Thai Buddhism preaches respect for life, the government sentences to death

by Weena Kowitwanij, Asia News, Nov 27, 2009

For supporters it is a deterrent against crime. Those who fight for its repeal contend: it violates human rights and will not prevent serious crime. For the Thai prime minister, "the majority is in favour" and many call for "alternative sentences" such as life in prison.

Bangkok, Thailand -- The application of the death sentence is at the centre of a fierce debate in Thailand, a nation 95% of Buddhist faith the teachings of which prevent even the killing of a mosquito.

Proponents stress that guarantees of "security and safety." The movement that opposes the death penalty has denounced a "blatant violation of human rights" and writes an open letter to Prime Minister Abhisit Vejjajiva for the moratorium.

On 24 November Srinuannad Wanchai, a top police official and chairman of the subcommittee of the Thai National Commission for Human Rights (Nhrct) organized a public debate on the theme "The death penalty ... what do Thais think? '. He recalls that "in today the world's 139 countries have abolished the death penalty and only 59 still apply it. Thailand is one of them. A punishment that blatantly violates basic human rights".

The last execution took place on 24 August, against two defendants convicted of drug trafficking. The last case goes back six years, in 2003: the death penalty was commuted for the first time, four prisoners by lethal injection, which has replaced the shooting.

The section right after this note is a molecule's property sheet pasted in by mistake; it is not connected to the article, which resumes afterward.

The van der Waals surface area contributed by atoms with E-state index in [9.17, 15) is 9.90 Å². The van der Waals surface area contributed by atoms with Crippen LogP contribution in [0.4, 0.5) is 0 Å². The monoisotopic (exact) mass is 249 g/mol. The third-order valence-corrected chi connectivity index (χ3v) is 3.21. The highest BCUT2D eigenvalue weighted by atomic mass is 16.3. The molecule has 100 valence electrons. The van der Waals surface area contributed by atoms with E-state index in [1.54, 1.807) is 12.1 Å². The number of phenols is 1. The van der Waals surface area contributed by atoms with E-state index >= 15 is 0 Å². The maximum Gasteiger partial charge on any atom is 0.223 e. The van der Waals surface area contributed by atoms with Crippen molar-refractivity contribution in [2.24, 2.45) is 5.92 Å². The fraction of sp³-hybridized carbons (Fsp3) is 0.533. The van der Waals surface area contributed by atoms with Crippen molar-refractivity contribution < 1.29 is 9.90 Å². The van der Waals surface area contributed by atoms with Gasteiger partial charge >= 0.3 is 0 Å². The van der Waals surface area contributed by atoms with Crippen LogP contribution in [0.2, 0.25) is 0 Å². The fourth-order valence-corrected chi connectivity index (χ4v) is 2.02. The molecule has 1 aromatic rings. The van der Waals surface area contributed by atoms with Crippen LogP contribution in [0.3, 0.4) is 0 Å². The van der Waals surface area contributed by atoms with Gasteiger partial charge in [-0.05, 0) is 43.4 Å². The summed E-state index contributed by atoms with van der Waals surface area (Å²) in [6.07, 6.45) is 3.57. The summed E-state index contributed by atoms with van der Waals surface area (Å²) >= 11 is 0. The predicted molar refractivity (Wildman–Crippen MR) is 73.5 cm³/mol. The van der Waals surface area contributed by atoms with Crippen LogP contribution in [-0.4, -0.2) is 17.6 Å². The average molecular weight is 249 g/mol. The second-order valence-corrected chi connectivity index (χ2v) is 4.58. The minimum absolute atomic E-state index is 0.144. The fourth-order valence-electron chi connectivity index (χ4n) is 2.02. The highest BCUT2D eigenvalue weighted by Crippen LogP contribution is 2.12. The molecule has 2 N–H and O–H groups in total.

In the weeks following the killing of two traffickers, the European Union condemned the practice, asking the Thai government for its repeal. Premier Abhisit Vejjajiva replied that "the majority of citizens are in favour" because it acts as a "deterrent" to crime.

Nathee Jitsawang, former director general of the Prison Department, agrees that the majority of Thais approve the use of the death sentence, but adds that "several studies show that this severe punishment does nothing to prevent major crimes." He emphasizes that it is "time to use other alternative punishments" such as "life imprisonment".

Conflicting opinions emerged among the forum participants, reflecting the widespread sentiment among the public. Paratala, a young man of 25, makes it clear that capital punishment is imposed "at the end of the three court decision" and is "applied in very few cases". Sangkom, 40, is "in favour of the death penalty." Unlike the opinion of Verapong, 50, who stresses that "no one can end the life of another individual."
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